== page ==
Equator monument at Ciudad Mitad del Mundo
Equator monument at Ciudad Mitad del Mundo
Chapel at Ciudad Mitad del Mundo
Equator marker at Intiñan Solar Museum
Egg balancing on nail, Intiñan Solar Museum
We headed through Quito. We didn't have time to stop and see the sights as we had a very long drive back to Guayaquil and we wanted to enjoy as much of the Avenue of Volcanoes during daylight as possible. Of course, we stopped for lunch first.
Unexpected obstacle in the middle of the highway
Quito. An improbable dessert/treat. I don't know what it is but its big.
Then the longest and the most spectacular drives I've ever been on began for real. Soon, mountains loomed around us again. Our destination: Cotopaxi. Cotopaxi a stratovolcano rising 19,347 feet above sea level. It is one of the highest active volcanoes in the world. It is the second highest peak in Ecuador and is covered by one of the few equatorial glaciers in the world. Cotopaxi means "smooth neck of the moon" and was revered by local Andean peoples as a "rain sender' and a place where the gods lived.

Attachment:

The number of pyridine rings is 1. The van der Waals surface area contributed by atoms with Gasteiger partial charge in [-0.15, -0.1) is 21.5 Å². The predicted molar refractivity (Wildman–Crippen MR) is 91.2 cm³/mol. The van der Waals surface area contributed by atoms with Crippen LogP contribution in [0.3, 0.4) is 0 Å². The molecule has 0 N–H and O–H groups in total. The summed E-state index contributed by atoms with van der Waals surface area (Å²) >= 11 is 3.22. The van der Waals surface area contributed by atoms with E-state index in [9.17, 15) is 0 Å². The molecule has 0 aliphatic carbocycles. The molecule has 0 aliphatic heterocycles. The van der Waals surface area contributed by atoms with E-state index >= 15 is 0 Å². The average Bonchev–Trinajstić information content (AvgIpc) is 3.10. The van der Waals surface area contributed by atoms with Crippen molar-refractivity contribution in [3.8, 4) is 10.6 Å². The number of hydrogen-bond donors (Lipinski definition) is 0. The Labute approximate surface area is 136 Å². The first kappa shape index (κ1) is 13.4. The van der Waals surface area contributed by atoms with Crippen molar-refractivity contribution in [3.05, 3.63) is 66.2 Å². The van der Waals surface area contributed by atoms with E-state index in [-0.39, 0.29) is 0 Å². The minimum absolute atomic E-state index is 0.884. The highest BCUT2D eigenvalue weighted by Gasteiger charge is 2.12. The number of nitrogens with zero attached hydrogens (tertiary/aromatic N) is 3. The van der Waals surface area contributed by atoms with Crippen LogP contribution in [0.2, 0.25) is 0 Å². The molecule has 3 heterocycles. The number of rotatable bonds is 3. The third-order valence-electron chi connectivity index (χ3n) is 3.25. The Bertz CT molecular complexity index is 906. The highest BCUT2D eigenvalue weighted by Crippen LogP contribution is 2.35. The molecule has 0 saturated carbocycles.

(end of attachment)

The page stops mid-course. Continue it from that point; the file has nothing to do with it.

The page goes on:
Cotopaxi. Where glacier meets cloud
Having paid homage to Cotopaxi it was now time to find Chimborazo, the highest peak in Ecuador. You would think a peak rising to 20,564 feet above sea level would be easy to find and see. It probably is if you don't get lost. We did, sort of, but as I always say sometimes you have to go the wrong direction to get where you are supposed to go and that is exactly what happened.
The unexpected and amazing valley
The unexpected obstacles in the road
Traveler Nine was driving and took a wrong turn in Ambato that ended up being the most right turn there ever was. We drove through the most beautiful river valley, following the river as it twisted and turned through high peaks around us. Farms lined the road and rose up above us on the slopes. Crops were planted on improbably inclined fields. I don't know how any one plows and plants fields on such slopes. I wondered briefly if they had to repel down by rope to harvest the potatoes. We saw every manner of farm animal, including llamas. We saw people on horse back herding cattle and sheep also at improbable heights and on impossibly steep inclines. The valley got wider and wider. We were now up to around 14,000 feet above sea level. Suddenly the road ended.